By Jessica Morris
Just had a great run? Well done! But your work isn’t over – you need to stretch it out.
Stretching can be very beneficial pre and post run, and the type of stretch you do can make a big difference in your performance and recovery. Typically, pre-run stretches should be dynamic, or movement-based stretches to warm your body up for the run; think leg-swings and hip openers. On the other hand, post-run stretches should be static.
Cooling down and stretching post-run is not only good for slowing your heart rate, but it will also help to reduce soreness, alongside a proper post-run recovery shake or meal, and reduces your chances of future injuries. Make sure you spend around 5-10 minutes as a minimum doing stretches after your run, and ensure you’re wearing something that allows for a lot of movement. I’m wearing leggings by Girlfriend Collective made from recycled plastic water bottles. Sustainable and thick, these allow me to move around without any fear of accidently showing off my undies (and no, they have not paid me to plug these! But I do love them).
Anyway, these are my Best Deep Post Run Stretches that will isolate the most common areas of tension or soreness for runners: glutes, hips, quads and calves; I recommend holding each of these for 30-45 seconds. But you know what? You don’t even need to be a runner to benefit from these – they’re perfect after any kind of workout. Heck, they’re perfect for any time of the day really!
1. Hip Flexor Stretch
How to do it: Place one knee on the floor with opposing leg bent, and foot placed evenly on the floor. Instead of leaning forward into the hip, tuck the tailbone under and squeeze your glutes while standing tall. Keep tension in the glutes as you feel your hip-flexor stretch. Hold and breathe.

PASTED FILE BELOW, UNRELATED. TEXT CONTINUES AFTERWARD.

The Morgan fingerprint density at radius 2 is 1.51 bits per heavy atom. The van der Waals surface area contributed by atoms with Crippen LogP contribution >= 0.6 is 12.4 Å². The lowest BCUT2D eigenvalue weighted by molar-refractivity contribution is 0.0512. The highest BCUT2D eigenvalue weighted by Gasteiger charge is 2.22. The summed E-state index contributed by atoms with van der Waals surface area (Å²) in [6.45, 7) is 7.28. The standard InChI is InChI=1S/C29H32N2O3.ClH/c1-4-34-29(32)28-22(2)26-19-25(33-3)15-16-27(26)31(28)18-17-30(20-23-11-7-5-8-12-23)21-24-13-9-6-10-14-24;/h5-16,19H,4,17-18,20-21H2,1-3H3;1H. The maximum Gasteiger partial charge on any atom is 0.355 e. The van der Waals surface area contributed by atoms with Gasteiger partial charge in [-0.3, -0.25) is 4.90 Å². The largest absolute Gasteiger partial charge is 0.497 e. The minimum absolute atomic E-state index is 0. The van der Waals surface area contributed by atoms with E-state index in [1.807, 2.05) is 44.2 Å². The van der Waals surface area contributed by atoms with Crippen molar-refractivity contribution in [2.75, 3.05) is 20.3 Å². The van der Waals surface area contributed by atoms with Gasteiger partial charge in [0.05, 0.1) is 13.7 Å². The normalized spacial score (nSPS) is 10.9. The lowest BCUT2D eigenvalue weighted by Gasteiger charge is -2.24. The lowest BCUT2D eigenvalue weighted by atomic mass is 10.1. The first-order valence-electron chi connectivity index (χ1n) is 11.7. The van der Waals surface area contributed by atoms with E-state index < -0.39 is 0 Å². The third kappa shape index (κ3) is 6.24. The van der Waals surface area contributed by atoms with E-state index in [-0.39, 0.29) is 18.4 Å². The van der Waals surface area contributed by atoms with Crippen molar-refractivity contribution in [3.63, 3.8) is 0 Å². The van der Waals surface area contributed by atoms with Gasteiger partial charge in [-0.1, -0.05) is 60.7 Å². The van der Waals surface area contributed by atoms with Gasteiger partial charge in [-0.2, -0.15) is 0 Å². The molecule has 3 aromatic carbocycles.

What to avoid: Leading foot too far ahead, having an excessive forward lean in the upper body.
2. Calf Stretch
How to do it: In a split stance, place one foot against a wall with the heel on the floor and the toes and mid-foot against the wall. You can determine how intense you desire the stretch to be by leaning toward or away from the wall.
What to avoid: Only placing the toes against the wall; try to balance on the end of your heel as much as you can to get a deeper stretch. Alternatively, try this on a step.
3. Quad Stretch
How to do it: As with the hip-flexor stretch, place one knee on the floor in a split stance, with the opposite leg and foot on the floor in front of the body, with the knee bent. I recommend using a thick mat on the floor to help support the knee. Once in the proper stance, gradually lift the back foot towards the glute while reaching back and holding the foot. Aim to have your foot close to your glute. Ensure you are tucking your tailbone under, while maintaining a proud chest.
What to avoid: Bending at the low back, leaning back.
4. Glute Stretch
How to do it: One of my personal favorite stretches – this feels so good! Start by laying on a mat and bending one leg and placing the same foot on the floor. With the opposite leg, cross it over the knee, creating a figure-four. With the bend leg, that is on the floor, place your arms through the sides of that leg, towards the hamstring, and intertwine your fingers, while pulling the leg towards you. Ensure you are continuously pushing your low back into the floor, while belly breathing.
What to avoid: Arching your lower back.
So, those are just the basics that I think you should do after every run. At least a few times a week, you need to go even deeper, though, to protect your legs from shin splints and problems that can arise from having very tight IT bands (that’s that really hard, long muscle that runs down the side of your leg. It looks great when it’s firm, but man, is it hard to stretch!) You should also remember to stretch your back and torso, too: after all, running involves more than just your legs!
This video below is the perfect stretching routine for runners to do at least 2-3 times a week.
5. Your Thrice Weekly Deep Stretching Routine
Don’t forget to hold all stretches for 30-45 seconds while belly breathing.
For more information, please visit Jessica Morris Health.
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